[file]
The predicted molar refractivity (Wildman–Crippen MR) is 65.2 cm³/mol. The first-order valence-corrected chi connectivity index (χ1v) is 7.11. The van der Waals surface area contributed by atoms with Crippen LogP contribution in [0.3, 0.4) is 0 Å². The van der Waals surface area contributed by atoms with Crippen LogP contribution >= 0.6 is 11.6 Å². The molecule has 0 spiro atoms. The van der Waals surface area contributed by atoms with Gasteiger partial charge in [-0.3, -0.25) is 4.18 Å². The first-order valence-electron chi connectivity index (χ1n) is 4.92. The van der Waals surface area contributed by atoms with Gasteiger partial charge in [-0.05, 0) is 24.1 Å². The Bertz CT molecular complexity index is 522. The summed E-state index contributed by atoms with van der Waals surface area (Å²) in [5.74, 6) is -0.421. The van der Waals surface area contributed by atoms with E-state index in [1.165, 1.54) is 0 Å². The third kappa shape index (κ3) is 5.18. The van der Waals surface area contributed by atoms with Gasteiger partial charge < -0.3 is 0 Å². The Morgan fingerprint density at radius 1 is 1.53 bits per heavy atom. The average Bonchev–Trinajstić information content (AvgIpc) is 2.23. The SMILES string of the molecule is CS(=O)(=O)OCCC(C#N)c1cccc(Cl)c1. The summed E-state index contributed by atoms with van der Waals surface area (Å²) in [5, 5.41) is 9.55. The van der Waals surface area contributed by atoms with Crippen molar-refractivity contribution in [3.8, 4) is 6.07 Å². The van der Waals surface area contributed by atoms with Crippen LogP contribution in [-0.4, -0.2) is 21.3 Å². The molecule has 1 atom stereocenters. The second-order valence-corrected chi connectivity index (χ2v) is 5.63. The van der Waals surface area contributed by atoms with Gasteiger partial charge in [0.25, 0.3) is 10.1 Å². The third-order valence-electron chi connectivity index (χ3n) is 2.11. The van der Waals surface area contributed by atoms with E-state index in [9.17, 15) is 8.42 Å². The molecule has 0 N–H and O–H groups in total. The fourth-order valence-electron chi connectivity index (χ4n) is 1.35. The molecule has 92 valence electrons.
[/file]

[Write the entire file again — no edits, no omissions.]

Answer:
The predicted molar refractivity (Wildman–Crippen MR) is 65.2 cm³/mol. The first-order valence-corrected chi connectivity index (χ1v) is 7.11. The van der Waals surface area contributed by atoms with Crippen LogP contribution in [0.3, 0.4) is 0 Å². The van der Waals surface area contributed by atoms with Crippen LogP contribution >= 0.6 is 11.6 Å². The molecule has 0 spiro atoms. The van der Waals surface area contributed by atoms with Gasteiger partial charge in [-0.3, -0.25) is 4.18 Å². The first-order valence-electron chi connectivity index (χ1n) is 4.92. The van der Waals surface area contributed by atoms with Gasteiger partial charge in [-0.05, 0) is 24.1 Å². The Bertz CT molecular complexity index is 522. The summed E-state index contributed by atoms with van der Waals surface area (Å²) in [5.74, 6) is -0.421. The van der Waals surface area contributed by atoms with E-state index in [1.165, 1.54) is 0 Å². The third kappa shape index (κ3) is 5.18. The van der Waals surface area contributed by atoms with Gasteiger partial charge < -0.3 is 0 Å². The Morgan fingerprint density at radius 1 is 1.53 bits per heavy atom. The average Bonchev–Trinajstić information content (AvgIpc) is 2.23. The SMILES string of the molecule is CS(=O)(=O)OCCC(C#N)c1cccc(Cl)c1. The summed E-state index contributed by atoms with van der Waals surface area (Å²) in [5, 5.41) is 9.55. The van der Waals surface area contributed by atoms with Crippen molar-refractivity contribution in [3.8, 4) is 6.07 Å². The van der Waals surface area contributed by atoms with Crippen LogP contribution in [-0.4, -0.2) is 21.3 Å². The molecule has 1 atom stereocenters. The second-order valence-corrected chi connectivity index (χ2v) is 5.63. The van der Waals surface area contributed by atoms with Gasteiger partial charge in [0.25, 0.3) is 10.1 Å². The third-order valence-electron chi connectivity index (χ3n) is 2.11. The van der Waals surface area contributed by atoms with E-state index in [9.17, 15) is 8.42 Å². The molecule has 0 N–H and O–H groups in total. The fourth-order valence-electron chi connectivity index (χ4n) is 1.35. The molecule has 92 valence electrons.